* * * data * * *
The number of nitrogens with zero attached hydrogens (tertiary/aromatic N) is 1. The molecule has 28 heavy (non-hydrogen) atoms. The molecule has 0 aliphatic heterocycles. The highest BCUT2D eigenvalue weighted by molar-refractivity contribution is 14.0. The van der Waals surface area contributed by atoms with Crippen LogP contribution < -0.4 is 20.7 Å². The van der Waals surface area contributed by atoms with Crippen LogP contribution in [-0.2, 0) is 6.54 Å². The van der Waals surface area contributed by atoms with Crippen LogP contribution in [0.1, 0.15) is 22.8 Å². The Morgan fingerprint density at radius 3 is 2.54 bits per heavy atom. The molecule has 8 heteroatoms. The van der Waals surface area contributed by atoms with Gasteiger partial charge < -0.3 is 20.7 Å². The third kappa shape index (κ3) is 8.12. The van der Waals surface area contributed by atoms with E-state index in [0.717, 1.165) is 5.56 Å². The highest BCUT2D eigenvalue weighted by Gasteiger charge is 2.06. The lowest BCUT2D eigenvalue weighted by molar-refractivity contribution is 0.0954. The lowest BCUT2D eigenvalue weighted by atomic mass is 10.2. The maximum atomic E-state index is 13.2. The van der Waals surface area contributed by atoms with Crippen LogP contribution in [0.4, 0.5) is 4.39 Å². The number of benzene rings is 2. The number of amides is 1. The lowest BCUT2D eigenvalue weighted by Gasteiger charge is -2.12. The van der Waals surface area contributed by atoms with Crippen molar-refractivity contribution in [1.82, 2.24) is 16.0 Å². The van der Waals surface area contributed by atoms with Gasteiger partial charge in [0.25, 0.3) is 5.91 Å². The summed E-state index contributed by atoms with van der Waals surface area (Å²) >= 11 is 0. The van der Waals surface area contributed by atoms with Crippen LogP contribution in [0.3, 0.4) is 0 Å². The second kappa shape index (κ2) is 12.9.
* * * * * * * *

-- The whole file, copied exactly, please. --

The number of nitrogens with zero attached hydrogens (tertiary/aromatic N) is 1. The molecule has 28 heavy (non-hydrogen) atoms. The molecule has 0 aliphatic heterocycles. The highest BCUT2D eigenvalue weighted by molar-refractivity contribution is 14.0. The van der Waals surface area contributed by atoms with Crippen LogP contribution < -0.4 is 20.7 Å². The van der Waals surface area contributed by atoms with Crippen LogP contribution in [-0.2, 0) is 6.54 Å². The van der Waals surface area contributed by atoms with Crippen LogP contribution in [0.1, 0.15) is 22.8 Å². The Morgan fingerprint density at radius 3 is 2.54 bits per heavy atom. The molecule has 8 heteroatoms. The van der Waals surface area contributed by atoms with Gasteiger partial charge < -0.3 is 20.7 Å². The third kappa shape index (κ3) is 8.12. The van der Waals surface area contributed by atoms with E-state index in [0.717, 1.165) is 5.56 Å². The highest BCUT2D eigenvalue weighted by Gasteiger charge is 2.06. The lowest BCUT2D eigenvalue weighted by molar-refractivity contribution is 0.0954. The lowest BCUT2D eigenvalue weighted by atomic mass is 10.2. The maximum atomic E-state index is 13.2. The van der Waals surface area contributed by atoms with Crippen LogP contribution in [0.4, 0.5) is 4.39 Å². The number of benzene rings is 2. The number of amides is 1. The lowest BCUT2D eigenvalue weighted by Gasteiger charge is -2.12. The van der Waals surface area contributed by atoms with Crippen molar-refractivity contribution in [1.82, 2.24) is 16.0 Å². The van der Waals surface area contributed by atoms with Gasteiger partial charge in [0.25, 0.3) is 5.91 Å². The summed E-state index contributed by atoms with van der Waals surface area (Å²) >= 11 is 0. The van der Waals surface area contributed by atoms with Crippen LogP contribution in [0.3, 0.4) is 0 Å². The second kappa shape index (κ2) is 12.9.